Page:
To the woman next to me at yoga this morning,
Let me start with an apology. I’m sorry for walking into class late and being immediately annoyed by the fact that you had taken MY spot in front of the door. How dare she. I’m sorry for looking at your long blond hair and equally long and slender arms and legs and inwardly groaning, certain you were simply there to make me feel self-conscious and unsure of myself. I think I might hate you and I don’t even know you. I’m sorry for inwardly rolling my eyes at you when, instead of focusing inward on the work I needed to be doing, I was secretly checking you out from the corner of my eye, trying to calculate if my work was as good as your work, and I noticed you chomping away on a stick of gum as if your life depended on it. How crass. Puhleaaase. Who chews gum in yoga? I’m sorry for feeling threatened and assuming you were trying to be a show off when you started straying from the program and doing your own thing. Who does she think she is?
I’m sorry for all of this, for drawing a picture of you in my head without knowing you at all. I realized I was sorry when I felt you crying next to me. I felt your pain before I heard the quiet sobs that grew into a flood of tears and only subsided with your early exit through the door directly behind you. Maybe I felt it before I heard it because I knew it. You see, that space in front of the door was so important to me because for a long time, I needed that escape hatch, that easy and inconspicuous exit should the need arise. I’ve cried more tears in the darkened corners of yoga studios than I care to admit. That “sweat towel” that joined me in class? Oh, that’s wasn’t for sweat. That was my “just in case I’m lying in Savasana and I feel the tears coming towel”. I throw it over my eyes and pretend I’m just really trying to connect to the Om.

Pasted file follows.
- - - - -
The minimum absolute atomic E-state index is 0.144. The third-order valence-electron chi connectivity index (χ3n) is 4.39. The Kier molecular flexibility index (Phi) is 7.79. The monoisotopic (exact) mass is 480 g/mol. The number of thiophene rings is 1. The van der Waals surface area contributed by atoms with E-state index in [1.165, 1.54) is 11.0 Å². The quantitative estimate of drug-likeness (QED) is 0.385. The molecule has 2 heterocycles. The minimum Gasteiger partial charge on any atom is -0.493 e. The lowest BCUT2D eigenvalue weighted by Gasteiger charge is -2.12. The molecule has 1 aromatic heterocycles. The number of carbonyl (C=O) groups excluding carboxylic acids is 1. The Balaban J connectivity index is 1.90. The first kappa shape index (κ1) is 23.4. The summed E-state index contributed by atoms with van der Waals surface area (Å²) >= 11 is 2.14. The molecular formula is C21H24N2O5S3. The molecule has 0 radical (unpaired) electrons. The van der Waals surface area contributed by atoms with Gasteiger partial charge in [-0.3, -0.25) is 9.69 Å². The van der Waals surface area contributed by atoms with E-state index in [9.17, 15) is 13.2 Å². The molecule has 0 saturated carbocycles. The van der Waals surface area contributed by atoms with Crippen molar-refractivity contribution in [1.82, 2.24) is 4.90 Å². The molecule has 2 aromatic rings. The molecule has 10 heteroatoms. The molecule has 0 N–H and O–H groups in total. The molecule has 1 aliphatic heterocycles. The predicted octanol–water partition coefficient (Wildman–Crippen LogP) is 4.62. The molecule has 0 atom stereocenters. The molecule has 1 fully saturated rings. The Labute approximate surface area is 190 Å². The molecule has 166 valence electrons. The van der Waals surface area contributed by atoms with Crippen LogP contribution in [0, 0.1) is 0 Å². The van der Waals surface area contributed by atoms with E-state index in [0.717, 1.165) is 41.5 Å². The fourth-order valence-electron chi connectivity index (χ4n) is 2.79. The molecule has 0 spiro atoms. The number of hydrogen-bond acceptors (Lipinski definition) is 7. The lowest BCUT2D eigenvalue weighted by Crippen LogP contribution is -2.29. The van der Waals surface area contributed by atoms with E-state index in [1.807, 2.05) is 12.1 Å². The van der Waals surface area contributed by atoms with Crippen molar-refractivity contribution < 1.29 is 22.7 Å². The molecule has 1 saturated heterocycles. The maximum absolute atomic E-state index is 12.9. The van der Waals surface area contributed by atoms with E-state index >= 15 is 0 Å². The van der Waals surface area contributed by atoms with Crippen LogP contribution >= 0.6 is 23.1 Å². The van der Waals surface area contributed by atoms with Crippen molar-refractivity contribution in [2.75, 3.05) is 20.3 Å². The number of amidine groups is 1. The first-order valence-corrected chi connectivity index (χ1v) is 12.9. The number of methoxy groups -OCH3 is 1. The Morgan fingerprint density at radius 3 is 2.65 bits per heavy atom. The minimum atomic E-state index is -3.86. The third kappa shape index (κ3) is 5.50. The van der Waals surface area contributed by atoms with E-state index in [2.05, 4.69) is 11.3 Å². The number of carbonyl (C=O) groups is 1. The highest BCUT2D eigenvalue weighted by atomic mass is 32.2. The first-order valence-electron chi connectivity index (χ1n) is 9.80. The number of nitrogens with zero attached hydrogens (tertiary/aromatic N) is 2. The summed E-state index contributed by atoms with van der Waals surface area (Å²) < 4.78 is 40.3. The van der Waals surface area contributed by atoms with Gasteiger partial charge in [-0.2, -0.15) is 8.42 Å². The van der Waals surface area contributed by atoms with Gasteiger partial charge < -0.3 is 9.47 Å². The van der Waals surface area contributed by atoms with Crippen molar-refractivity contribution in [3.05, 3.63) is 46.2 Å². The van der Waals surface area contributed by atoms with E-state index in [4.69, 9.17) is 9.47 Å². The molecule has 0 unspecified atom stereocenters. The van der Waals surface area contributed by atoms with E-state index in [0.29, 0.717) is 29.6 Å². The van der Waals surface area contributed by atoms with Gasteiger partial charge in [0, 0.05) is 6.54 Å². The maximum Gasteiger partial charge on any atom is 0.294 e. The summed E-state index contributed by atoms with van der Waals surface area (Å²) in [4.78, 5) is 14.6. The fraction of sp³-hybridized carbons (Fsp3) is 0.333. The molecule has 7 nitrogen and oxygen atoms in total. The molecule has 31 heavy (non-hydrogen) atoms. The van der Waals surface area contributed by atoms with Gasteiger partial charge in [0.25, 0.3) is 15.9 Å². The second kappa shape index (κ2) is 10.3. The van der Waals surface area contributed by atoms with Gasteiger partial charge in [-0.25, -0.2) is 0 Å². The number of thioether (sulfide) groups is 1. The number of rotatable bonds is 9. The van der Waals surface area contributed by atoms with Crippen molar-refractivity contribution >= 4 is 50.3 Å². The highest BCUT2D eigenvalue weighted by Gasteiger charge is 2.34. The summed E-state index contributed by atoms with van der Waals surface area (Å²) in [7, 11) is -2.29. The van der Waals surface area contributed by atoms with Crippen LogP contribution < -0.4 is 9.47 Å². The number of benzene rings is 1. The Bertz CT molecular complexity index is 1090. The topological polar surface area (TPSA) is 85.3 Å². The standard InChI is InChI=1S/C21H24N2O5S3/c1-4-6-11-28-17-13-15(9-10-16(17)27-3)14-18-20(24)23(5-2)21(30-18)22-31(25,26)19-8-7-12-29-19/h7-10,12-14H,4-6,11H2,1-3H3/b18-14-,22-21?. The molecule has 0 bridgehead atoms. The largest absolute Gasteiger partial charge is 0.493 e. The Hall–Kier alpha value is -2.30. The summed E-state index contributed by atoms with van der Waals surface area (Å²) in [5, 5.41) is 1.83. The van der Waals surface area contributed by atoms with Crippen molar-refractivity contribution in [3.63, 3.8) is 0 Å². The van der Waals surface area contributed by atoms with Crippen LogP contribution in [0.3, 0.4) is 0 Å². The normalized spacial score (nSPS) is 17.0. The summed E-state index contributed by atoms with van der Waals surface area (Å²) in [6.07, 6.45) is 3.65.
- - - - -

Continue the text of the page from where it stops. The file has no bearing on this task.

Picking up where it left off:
Yoga is tough stuff. People flock to it because it is healing and strengthening and grounding and centering. But the sometimes scary secret about yoga is that the healing and strengthening and grounding and centering happens because yoga forces you to slow down and be quiet and move into the hard spots, the stiff spots, the spots clenched tight, protecting you from what you don’t want to feel and making you listen to what you don’t want to hear. As one of my favorite teachers liked to say, “Whatever is in the way is the way.” You can’t get to the light if you don’t go through the dark spots. So yes, if you are clenched up tight and looking for release, there will be tears on your way to the bliss. And that’s OK.
As you walked out that door today, I said a prayer for you. I wished you peace and love. I wished you courage. Sister, please don’t give up. It’s OK you used the escape hatch today. It’s safe to come back. I’ll make sure your spot is waiting for you next week, and the week after, and the week after that.
Because someone gave up that spot for me a long time ago, giving me a chance to heal, and it’s time I pay it forward.